Now that you have questions, gaps in knowledge, or an understanding that you’ve assumed something, it’s time to get educated. While most reviewers will want to (but most don’t unfortunately) keep the sources they find and reference them later, the average person doesn’t need to do this. You wrote research papers in high school and college, so you know how this goes, but unless you’re actually writing an article, you shouldn’t need to go through all that stuff again.

The only reason I include this step in this article is because it’s really easy now. The internet has given us an unprecedented amount of information access and with things like Wikipedia, this information is easier than ever to find. Now, once again, you’ll probably remember the old adage from your college days about “use Wikipedia as a guide, but don’t use it as a source.” Well, forget all that. Even professional writers use it as a source. The reality is that the information on Wikipedia is actually surprisingly accurate and is especially useful when you’re just spending a ½ hour or hour looking up something before you tweet about it. Seriously, just look up the subject on Wikipedia. Regardless of whether you confirm or deny your criticism or get the answers you need, you’ll be more educated about the subject in general, you’ll sound like a genius to your friends, and the one who receives your criticism will be more likely to take it seriously.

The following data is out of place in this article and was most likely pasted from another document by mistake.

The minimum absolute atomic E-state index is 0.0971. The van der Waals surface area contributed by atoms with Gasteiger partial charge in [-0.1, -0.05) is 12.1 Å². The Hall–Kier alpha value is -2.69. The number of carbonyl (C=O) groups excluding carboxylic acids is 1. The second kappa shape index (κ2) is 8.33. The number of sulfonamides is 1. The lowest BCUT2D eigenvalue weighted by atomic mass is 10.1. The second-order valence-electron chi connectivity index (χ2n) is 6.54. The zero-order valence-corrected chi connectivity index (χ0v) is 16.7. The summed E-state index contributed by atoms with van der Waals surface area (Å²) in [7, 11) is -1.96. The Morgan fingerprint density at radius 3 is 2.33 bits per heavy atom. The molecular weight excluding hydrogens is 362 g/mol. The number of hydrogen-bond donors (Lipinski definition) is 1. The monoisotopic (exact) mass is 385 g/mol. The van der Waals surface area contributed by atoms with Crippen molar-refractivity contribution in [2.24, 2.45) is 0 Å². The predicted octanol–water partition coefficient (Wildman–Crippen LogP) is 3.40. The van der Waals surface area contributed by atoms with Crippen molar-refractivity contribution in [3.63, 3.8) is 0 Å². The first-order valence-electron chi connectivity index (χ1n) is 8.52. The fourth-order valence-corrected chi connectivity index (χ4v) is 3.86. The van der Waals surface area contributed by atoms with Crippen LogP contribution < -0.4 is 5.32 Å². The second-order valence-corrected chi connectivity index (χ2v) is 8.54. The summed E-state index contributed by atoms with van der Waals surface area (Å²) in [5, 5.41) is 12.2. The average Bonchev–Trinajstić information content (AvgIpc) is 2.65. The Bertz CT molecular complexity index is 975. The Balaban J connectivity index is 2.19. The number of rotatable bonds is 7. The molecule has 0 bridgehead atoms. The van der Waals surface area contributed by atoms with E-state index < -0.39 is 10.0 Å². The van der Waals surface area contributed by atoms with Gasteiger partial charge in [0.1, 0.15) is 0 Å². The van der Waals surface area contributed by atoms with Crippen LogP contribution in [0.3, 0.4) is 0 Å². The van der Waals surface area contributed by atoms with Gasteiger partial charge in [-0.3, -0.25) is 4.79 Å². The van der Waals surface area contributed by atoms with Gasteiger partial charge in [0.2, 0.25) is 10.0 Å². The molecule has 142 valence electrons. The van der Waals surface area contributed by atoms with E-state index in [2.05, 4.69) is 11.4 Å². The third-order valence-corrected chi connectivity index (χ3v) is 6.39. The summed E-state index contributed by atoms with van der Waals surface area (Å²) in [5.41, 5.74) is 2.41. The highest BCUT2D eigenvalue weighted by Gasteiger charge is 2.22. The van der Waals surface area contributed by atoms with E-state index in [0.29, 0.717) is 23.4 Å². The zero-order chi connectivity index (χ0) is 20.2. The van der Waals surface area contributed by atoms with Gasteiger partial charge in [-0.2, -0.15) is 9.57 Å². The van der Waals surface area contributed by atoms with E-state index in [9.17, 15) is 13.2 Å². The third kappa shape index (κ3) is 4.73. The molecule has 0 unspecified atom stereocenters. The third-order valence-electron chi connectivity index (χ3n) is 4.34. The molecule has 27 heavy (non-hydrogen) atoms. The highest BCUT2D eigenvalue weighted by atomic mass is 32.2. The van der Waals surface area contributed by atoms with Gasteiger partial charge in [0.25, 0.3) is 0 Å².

At this point, you should also look at the sources for the original article. Most likely, you saw this article on some 3rd party reporting website like Engadget, Pocketnow, TMZ, MovieNews.com, Nerdystuff.com, whatever. These guys don’t just manufactuer this information, they get it from sources, and normally should be telling you where they got it. If they got it from another website, there should be a helpful link at the bottom of the article that points you to the source. Looking at the source can tell you a lot, including how much the article assumes as well. It’s not exactly like you should go through the source with a fine toothed comb, but sometimes just glancing at the source or even the headline can tell you whether the source is legit or if there were certain liberties taken with the information given. If you end up going through a goose chase of multiple source links, you should probably start thinking that the original article you read is probably taking liberties by virtue of playing telephone over the internet.

During this step, you should also be researching the questions you created earlier about the reason for the change or new product or feature or whatever. Is it supposed to solve a problem? If so, do some research about the technology and see if you can learn a little about why they went in the way they did. Ideally, the company would come out with that information, but that’s not always the case. Find other ways that other companies solved these problems. Are there technical reasons why this other company didn’t adopt a different solution? It’s also quite useful to consider what the alternatives might be to whatever change has happened. Sometimes picking the lesser of two evils is still progress.